Birds of the Bible – Names of Birds Study Introduction

Bald Eagle (Haliaeetus leucocephalus)  by AestheticPhotos

Bald Eagle (Haliaeetus leucocephalus) by AestheticPhotos

There have been several articles here about the Names of the Birds. See:

Now we are going to look at the Names of the Birds from another angle. I received this comment on the Clean vs Unclean blog.

Lee, my search on the topic of clean and unclean birds led met to a Wikipedia article and I discovered that when you look at the Hebrew words (found in the Masoretic text) for the names of various unclean birds, they sound like descriptions, ex. “bone breaker”, “plunger”, “one who darts”, and even “vomiting”. So perhaps the reason we don’t have “clear rules” listed (something I’ve wondered for a long time) is because the traits and characteristics were there all along, but not knowing Hebrew, we had no idea. Anyway, check it out

It is a very interesting article and will take some digging to discover some more insight into these birds and how they are named. If you have been following this blog, you know that it has been curious to me how the different versions of the Bible have given different names for the birds. Maybe we can solve some of those mysteries. It won’t be done in one article. That is for sure.

First let’s look at some highlights from the Wikipedia article (with editing).


Great Horned Owl - Lowry Pk Zoo by Lee

Great Horned Owl – Lowry Pk Zoo by Lee


In regard to birds, no general rule is given, and instead Leviticus 11:13-19 and Deuteronomy 14:11-18 explicitly list the prohibited birds: The masoretic text lists the birds as:

  • nesher
  • peres (bone breaker)
  • ozniyah (feminine form of oz, meaning strong)
  • ra’ah ([that which] darts, in the sense of rapid)
  • ayyah
  • oreb
  • bat yaanah (daughter of howling)
  • tahmas ([one who] scratches the face)
  • shahaf ([one which] atrophies)
  • netz
  • kos (cup)
  • shalak (plunger)
  • yanshuf (twilight)
  • tinshemet (blower/breather)
  • qa’at (vomiting)
  • racham (tenderness/affection)
  • hasidah (devoted)
  • anafah ([one which] sniffs sharply, in the sense of anger)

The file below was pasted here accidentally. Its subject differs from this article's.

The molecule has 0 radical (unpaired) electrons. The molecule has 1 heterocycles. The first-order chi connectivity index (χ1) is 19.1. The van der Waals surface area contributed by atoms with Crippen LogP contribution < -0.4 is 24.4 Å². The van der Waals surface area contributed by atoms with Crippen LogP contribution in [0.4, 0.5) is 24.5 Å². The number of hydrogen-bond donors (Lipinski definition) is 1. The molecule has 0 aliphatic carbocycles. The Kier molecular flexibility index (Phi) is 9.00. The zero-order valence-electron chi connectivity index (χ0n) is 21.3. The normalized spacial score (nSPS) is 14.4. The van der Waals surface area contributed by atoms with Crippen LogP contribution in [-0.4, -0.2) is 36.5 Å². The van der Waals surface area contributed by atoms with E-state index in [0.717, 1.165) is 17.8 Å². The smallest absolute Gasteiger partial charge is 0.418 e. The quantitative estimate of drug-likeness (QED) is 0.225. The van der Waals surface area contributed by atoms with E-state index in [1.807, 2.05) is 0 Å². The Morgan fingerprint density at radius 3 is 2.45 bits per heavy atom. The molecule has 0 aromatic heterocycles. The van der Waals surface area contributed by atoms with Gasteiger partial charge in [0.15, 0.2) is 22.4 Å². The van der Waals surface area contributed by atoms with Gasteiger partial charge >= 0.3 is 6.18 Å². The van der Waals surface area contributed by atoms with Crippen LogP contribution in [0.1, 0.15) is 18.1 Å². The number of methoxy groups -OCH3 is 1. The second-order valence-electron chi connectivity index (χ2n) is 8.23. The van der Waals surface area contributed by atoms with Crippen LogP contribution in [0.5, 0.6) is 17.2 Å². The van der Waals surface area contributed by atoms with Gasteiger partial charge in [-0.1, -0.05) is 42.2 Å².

• dukifat
  • atalef

The list in Deuteronomy has an additional bird, the dayyah, which seems to be a combination of da’ah and ayyah, and may be a scribal error; the Talmud regards it as a duplication of ayyah. This, and the other terms are vague and difficult to translate, but there are a few further descriptions, of some of these birds, elsewhere in the Bible:

  • The ayyah is mentioned again in the Book of Job, where it is used to describe a bird distinguished by its particularly good sight.
  • The bat yaanah is described by the Book of Isaiah as living in desolate places, and the Book of Micah states that it emits a mournful cry
  • The qa’at appears in the Book of Zephaniah, where it is portrayed as nesting on the columns of a ruined city; the Book of Isaiah identifies it as possessing a marshy and desolate kingdom.
  • The septuagint versions of the lists are more helpful, as in almost all cases the bird is clearly identifiable:
Chestnut-bellied Cuckoo (Coccyzus pluvialis) ©WikiC

Chestnut-bellied Cuckoo (Coccyzus pluvialis) ©WikiC

  • aeton (eagle)
  • grypa (ossifrage)
  • haliaetos (sea-eagle)
  • gyps (vulture)
  • ictinia (kite)
  • corax (raven)
  • stouthios (ostrich)
  • glaux (owl)
  • laros (gull)
  • hierax (hawk)
  • nycticorax (night raven)
  • cataractes (cormorant)
  • porphyrion (“purple [thing]”)
  • cycnos (swan)
  • ibis
  • pelican
  • charadrios (plover)
  • herodios (heron)
  • epops (hoopoe)
  • nycturia (bat)
  • meleagris (guineafowl)